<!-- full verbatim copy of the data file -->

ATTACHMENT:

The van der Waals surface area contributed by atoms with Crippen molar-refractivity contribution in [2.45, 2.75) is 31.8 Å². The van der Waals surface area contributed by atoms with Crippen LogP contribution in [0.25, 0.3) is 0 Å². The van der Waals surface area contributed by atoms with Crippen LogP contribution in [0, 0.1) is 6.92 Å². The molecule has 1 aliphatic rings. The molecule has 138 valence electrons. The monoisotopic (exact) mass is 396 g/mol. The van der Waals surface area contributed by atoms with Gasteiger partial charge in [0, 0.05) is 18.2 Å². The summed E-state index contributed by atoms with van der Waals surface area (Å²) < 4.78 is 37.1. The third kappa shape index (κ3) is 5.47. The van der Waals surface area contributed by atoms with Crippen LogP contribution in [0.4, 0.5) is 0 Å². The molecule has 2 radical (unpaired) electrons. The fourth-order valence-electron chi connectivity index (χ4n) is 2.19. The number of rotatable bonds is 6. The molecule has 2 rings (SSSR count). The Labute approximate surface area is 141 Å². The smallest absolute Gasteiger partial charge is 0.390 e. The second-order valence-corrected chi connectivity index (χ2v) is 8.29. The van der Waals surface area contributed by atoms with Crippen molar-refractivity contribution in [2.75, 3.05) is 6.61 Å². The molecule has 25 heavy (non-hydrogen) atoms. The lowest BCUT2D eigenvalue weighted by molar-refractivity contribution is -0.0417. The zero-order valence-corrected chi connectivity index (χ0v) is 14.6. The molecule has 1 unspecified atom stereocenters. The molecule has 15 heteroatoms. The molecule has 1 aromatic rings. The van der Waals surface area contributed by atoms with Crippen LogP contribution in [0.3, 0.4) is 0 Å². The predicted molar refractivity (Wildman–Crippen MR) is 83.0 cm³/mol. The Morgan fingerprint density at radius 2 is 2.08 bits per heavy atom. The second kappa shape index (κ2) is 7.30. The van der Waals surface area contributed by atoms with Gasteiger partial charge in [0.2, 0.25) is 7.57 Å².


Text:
The van der Waals surface area contributed by atoms with Crippen molar-refractivity contribution in [2.45, 2.75) is 31.8 Å². The van der Waals surface area contributed by atoms with Crippen LogP contribution in [0.25, 0.3) is 0 Å². The van der Waals surface area contributed by atoms with Crippen LogP contribution in [0, 0.1) is 6.92 Å². The molecule has 1 aliphatic rings. The molecule has 138 valence electrons. The monoisotopic (exact) mass is 396 g/mol. The van der Waals surface area contributed by atoms with Gasteiger partial charge in [0, 0.05) is 18.2 Å². The summed E-state index contributed by atoms with van der Waals surface area (Å²) < 4.78 is 37.1. The third kappa shape index (κ3) is 5.47. The van der Waals surface area contributed by atoms with Crippen LogP contribution in [0.4, 0.5) is 0 Å². The molecule has 2 radical (unpaired) electrons. The fourth-order valence-electron chi connectivity index (χ4n) is 2.19. The number of rotatable bonds is 6. The molecule has 2 rings (SSSR count). The Labute approximate surface area is 141 Å². The smallest absolute Gasteiger partial charge is 0.390 e. The second-order valence-corrected chi connectivity index (χ2v) is 8.29. The van der Waals surface area contributed by atoms with Crippen molar-refractivity contribution in [2.75, 3.05) is 6.61 Å². The molecule has 25 heavy (non-hydrogen) atoms. The lowest BCUT2D eigenvalue weighted by molar-refractivity contribution is -0.0417. The zero-order valence-corrected chi connectivity index (χ0v) is 14.6. The molecule has 1 unspecified atom stereocenters. The molecule has 15 heteroatoms. The molecule has 1 aromatic rings. The van der Waals surface area contributed by atoms with Crippen LogP contribution in [0.3, 0.4) is 0 Å². The predicted molar refractivity (Wildman–Crippen MR) is 83.0 cm³/mol. The Morgan fingerprint density at radius 2 is 2.08 bits per heavy atom. The second kappa shape index (κ2) is 7.30. The van der Waals surface area contributed by atoms with Gasteiger partial charge in [0.2, 0.25) is 7.57 Å².